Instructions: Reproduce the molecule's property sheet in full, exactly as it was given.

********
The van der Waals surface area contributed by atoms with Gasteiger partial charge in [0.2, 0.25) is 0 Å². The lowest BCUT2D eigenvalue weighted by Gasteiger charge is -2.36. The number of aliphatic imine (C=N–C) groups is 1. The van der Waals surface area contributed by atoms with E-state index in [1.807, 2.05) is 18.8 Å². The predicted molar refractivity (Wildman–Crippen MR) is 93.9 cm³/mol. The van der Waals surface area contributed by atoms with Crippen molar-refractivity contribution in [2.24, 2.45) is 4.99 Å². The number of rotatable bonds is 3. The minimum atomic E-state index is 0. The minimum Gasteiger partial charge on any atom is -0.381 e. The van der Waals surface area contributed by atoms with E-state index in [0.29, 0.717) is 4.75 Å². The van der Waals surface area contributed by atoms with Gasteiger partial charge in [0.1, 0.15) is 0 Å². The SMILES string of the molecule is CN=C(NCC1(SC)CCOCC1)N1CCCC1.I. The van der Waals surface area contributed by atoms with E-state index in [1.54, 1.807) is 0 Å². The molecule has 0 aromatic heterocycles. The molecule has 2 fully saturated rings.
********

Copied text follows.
The van der Waals surface area contributed by atoms with Gasteiger partial charge in [0.2, 0.25) is 0 Å². The lowest BCUT2D eigenvalue weighted by Gasteiger charge is -2.36. The number of aliphatic imine (C=N–C) groups is 1. The van der Waals surface area contributed by atoms with E-state index in [1.807, 2.05) is 18.8 Å². The predicted molar refractivity (Wildman–Crippen MR) is 93.9 cm³/mol. The van der Waals surface area contributed by atoms with Crippen molar-refractivity contribution in [2.24, 2.45) is 4.99 Å². The number of rotatable bonds is 3. The minimum atomic E-state index is 0. The minimum Gasteiger partial charge on any atom is -0.381 e. The van der Waals surface area contributed by atoms with E-state index in [0.29, 0.717) is 4.75 Å². The van der Waals surface area contributed by atoms with Gasteiger partial charge in [0.1, 0.15) is 0 Å². The SMILES string of the molecule is CN=C(NCC1(SC)CCOCC1)N1CCCC1.I. The van der Waals surface area contributed by atoms with E-state index in [1.54, 1.807) is 0 Å². The molecule has 0 aromatic heterocycles. The molecule has 2 fully saturated rings.